“Riders visit seven or eight cities across the state during the week, and every year features a different route,” he says. “Each day of RAGBRAI, there are bikes ahead of you as far as you can see, and bikes behind as far as you can see.”

But RAGBRAI is by no means the only way to harness your pedal power in Iowa. There are trails in larger cities like Des Moines, Cedar Rapids and Davenport, but also nice routes in rural communities such as Madrid, Sheldahl, Slater and Woodward.

“Iowa has a great trail system, with more than 2,000 miles of bike trails,” Wyatt says. “One of the most popular destinations is High Trestle Trail, a 25-mile stretch highlighted by a High Trestle Trail Bridge that measures a half mile long and is 13 stories tall. The bridge has beautiful artwork and is lit at night.”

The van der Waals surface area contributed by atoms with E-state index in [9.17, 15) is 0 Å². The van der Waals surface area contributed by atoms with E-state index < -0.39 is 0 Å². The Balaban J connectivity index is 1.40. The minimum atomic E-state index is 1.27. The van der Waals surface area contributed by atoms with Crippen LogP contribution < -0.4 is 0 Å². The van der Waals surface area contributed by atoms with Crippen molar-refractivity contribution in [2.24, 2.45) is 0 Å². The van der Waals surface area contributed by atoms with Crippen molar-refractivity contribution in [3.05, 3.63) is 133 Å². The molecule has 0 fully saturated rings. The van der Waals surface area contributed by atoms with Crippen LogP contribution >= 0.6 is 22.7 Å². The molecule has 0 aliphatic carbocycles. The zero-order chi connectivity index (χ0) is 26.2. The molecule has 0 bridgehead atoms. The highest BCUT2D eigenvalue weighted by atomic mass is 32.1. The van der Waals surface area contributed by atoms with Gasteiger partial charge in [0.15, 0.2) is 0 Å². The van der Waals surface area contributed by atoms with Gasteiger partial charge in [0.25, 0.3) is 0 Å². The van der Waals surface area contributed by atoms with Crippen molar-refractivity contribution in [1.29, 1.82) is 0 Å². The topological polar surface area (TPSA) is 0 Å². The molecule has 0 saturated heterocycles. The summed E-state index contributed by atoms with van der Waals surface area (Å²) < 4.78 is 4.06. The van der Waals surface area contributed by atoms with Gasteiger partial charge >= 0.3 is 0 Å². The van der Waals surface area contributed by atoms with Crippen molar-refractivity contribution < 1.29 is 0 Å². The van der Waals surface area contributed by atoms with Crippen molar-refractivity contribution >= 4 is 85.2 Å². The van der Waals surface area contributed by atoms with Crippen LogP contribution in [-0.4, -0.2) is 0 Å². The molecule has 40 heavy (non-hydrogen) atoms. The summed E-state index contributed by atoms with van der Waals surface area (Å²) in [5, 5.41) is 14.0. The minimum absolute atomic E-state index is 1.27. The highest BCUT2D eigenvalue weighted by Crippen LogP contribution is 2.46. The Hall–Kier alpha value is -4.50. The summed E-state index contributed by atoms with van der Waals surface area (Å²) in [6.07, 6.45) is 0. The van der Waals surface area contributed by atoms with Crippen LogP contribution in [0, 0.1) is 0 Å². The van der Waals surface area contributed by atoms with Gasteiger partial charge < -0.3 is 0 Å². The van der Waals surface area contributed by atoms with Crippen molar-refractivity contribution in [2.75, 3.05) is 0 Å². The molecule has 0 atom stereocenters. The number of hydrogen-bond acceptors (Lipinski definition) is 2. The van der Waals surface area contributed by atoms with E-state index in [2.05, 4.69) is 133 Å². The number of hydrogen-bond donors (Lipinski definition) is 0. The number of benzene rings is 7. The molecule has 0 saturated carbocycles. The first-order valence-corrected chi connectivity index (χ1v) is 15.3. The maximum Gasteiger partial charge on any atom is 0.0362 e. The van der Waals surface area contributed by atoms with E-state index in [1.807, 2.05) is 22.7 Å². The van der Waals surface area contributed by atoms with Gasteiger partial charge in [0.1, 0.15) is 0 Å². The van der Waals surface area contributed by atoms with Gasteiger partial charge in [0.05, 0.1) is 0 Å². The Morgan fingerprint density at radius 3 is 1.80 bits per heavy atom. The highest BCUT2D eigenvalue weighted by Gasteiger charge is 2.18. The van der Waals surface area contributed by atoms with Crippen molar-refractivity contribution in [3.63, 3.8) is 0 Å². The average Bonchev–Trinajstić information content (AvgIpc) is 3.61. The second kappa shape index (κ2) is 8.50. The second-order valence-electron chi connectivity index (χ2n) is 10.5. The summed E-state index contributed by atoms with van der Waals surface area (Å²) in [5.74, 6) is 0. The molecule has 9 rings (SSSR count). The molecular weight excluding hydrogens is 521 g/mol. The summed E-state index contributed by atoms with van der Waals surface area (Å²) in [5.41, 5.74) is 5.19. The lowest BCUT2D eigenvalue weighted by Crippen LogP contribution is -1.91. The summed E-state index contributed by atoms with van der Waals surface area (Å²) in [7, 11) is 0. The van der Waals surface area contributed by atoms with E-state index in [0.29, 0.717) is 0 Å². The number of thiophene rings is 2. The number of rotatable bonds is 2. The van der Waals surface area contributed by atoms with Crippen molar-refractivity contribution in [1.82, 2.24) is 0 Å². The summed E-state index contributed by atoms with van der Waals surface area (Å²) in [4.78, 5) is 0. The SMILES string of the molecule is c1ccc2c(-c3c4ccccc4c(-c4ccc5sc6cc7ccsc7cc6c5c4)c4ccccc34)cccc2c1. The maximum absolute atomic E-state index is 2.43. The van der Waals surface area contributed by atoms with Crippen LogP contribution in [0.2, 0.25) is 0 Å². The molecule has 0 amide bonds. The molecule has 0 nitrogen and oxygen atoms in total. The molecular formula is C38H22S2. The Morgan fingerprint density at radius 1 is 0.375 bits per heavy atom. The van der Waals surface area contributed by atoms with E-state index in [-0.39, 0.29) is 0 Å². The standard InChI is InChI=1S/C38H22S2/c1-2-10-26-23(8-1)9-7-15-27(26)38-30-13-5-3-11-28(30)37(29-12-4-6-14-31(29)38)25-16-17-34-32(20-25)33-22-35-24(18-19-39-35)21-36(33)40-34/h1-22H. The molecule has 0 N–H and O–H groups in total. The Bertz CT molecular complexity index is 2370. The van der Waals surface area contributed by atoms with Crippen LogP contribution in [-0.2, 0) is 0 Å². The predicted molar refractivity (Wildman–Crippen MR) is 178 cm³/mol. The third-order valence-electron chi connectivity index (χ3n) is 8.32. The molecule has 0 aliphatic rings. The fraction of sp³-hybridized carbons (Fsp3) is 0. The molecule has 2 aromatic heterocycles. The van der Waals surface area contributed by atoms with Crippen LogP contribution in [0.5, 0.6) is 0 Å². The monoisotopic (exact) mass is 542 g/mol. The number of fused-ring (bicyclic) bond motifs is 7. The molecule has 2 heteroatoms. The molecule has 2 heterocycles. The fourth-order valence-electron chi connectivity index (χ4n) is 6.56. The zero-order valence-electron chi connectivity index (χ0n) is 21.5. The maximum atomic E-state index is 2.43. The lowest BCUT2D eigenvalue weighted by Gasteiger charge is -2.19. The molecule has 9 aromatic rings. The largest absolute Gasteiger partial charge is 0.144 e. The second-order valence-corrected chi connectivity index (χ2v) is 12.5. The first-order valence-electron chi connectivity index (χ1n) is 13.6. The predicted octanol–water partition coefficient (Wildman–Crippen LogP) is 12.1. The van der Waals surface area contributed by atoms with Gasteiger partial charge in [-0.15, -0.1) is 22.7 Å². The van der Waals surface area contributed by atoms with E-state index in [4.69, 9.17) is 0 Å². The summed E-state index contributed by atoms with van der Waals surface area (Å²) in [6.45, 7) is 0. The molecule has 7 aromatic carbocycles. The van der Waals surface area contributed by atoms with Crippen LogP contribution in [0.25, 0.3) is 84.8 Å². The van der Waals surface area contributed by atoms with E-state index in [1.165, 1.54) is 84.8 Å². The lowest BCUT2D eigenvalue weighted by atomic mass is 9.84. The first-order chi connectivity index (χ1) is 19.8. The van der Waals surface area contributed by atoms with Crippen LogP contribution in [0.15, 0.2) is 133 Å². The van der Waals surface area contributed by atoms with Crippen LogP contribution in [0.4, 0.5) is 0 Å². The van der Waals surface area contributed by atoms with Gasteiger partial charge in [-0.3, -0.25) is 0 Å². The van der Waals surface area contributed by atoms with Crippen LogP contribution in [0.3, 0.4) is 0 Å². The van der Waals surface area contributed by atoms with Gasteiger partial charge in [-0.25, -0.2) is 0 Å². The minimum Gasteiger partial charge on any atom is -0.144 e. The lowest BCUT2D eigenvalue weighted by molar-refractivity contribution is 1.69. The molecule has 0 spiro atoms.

Meanwhile, besides traditional bicycling, the state also has several excellent mountain-biking venues, including Creekside Park in Coralville, which hosts the annual Iowa Mountain Bike Festival in October.

“Iowa is an ideal state for bicycling,” Wyatt says. “There are so many beautiful places to get outdoors and just ride.”

MidAmerican Energy Company RecPlex in West Des Moines

Fitness Spotlight: The RecPlex

It is easy to be a good sport in West Des Moines, home to the 300,000-square-foot MidAmerican Energy Company RecPlex. The complex includes an indoor full-size turf field, four basketball courts, three pickleball courts, four baseball/softball batting cages and an E-sports center.